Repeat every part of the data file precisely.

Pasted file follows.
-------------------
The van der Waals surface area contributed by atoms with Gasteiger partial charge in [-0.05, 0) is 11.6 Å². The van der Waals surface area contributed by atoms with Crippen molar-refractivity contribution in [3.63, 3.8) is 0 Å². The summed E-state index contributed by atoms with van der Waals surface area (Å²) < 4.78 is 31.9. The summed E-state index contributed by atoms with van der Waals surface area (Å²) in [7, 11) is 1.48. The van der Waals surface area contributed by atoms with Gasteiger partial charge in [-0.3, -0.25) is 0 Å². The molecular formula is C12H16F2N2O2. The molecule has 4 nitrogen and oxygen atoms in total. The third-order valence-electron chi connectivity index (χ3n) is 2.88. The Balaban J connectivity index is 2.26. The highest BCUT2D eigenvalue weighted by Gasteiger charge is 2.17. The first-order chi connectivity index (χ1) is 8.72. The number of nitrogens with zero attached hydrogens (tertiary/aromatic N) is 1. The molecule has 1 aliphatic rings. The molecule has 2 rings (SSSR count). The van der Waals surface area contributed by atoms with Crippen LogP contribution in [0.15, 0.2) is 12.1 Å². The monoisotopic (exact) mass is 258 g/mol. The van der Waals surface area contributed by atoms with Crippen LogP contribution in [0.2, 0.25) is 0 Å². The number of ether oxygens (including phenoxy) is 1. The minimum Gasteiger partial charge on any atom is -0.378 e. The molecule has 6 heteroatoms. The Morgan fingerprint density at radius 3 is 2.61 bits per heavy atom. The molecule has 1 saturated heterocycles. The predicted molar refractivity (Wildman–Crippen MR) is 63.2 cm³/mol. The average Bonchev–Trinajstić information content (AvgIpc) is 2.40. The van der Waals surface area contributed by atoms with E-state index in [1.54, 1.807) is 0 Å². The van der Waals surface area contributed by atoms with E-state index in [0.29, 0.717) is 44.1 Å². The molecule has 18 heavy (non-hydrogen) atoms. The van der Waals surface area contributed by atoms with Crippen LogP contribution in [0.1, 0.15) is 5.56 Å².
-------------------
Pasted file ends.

The van der Waals surface area contributed by atoms with Gasteiger partial charge in [-0.05, 0) is 11.6 Å². The van der Waals surface area contributed by atoms with Crippen molar-refractivity contribution in [3.63, 3.8) is 0 Å². The summed E-state index contributed by atoms with van der Waals surface area (Å²) < 4.78 is 31.9. The summed E-state index contributed by atoms with van der Waals surface area (Å²) in [7, 11) is 1.48. The van der Waals surface area contributed by atoms with Gasteiger partial charge in [-0.3, -0.25) is 0 Å². The molecular formula is C12H16F2N2O2. The molecule has 4 nitrogen and oxygen atoms in total. The third-order valence-electron chi connectivity index (χ3n) is 2.88. The Balaban J connectivity index is 2.26. The highest BCUT2D eigenvalue weighted by Gasteiger charge is 2.17. The first-order chi connectivity index (χ1) is 8.72. The number of nitrogens with zero attached hydrogens (tertiary/aromatic N) is 1. The molecule has 1 aliphatic rings. The molecule has 2 rings (SSSR count). The van der Waals surface area contributed by atoms with Crippen LogP contribution in [0.15, 0.2) is 12.1 Å². The monoisotopic (exact) mass is 258 g/mol. The van der Waals surface area contributed by atoms with Crippen LogP contribution in [0.2, 0.25) is 0 Å². The number of ether oxygens (including phenoxy) is 1. The minimum Gasteiger partial charge on any atom is -0.378 e. The molecule has 6 heteroatoms. The Morgan fingerprint density at radius 3 is 2.61 bits per heavy atom. The molecule has 1 saturated heterocycles. The predicted molar refractivity (Wildman–Crippen MR) is 63.2 cm³/mol. The average Bonchev–Trinajstić information content (AvgIpc) is 2.40. The van der Waals surface area contributed by atoms with E-state index in [1.54, 1.807) is 0 Å². The van der Waals surface area contributed by atoms with E-state index in [0.29, 0.717) is 44.1 Å². The molecule has 18 heavy (non-hydrogen) atoms. The van der Waals surface area contributed by atoms with Crippen LogP contribution in [0.1, 0.15) is 5.56 Å².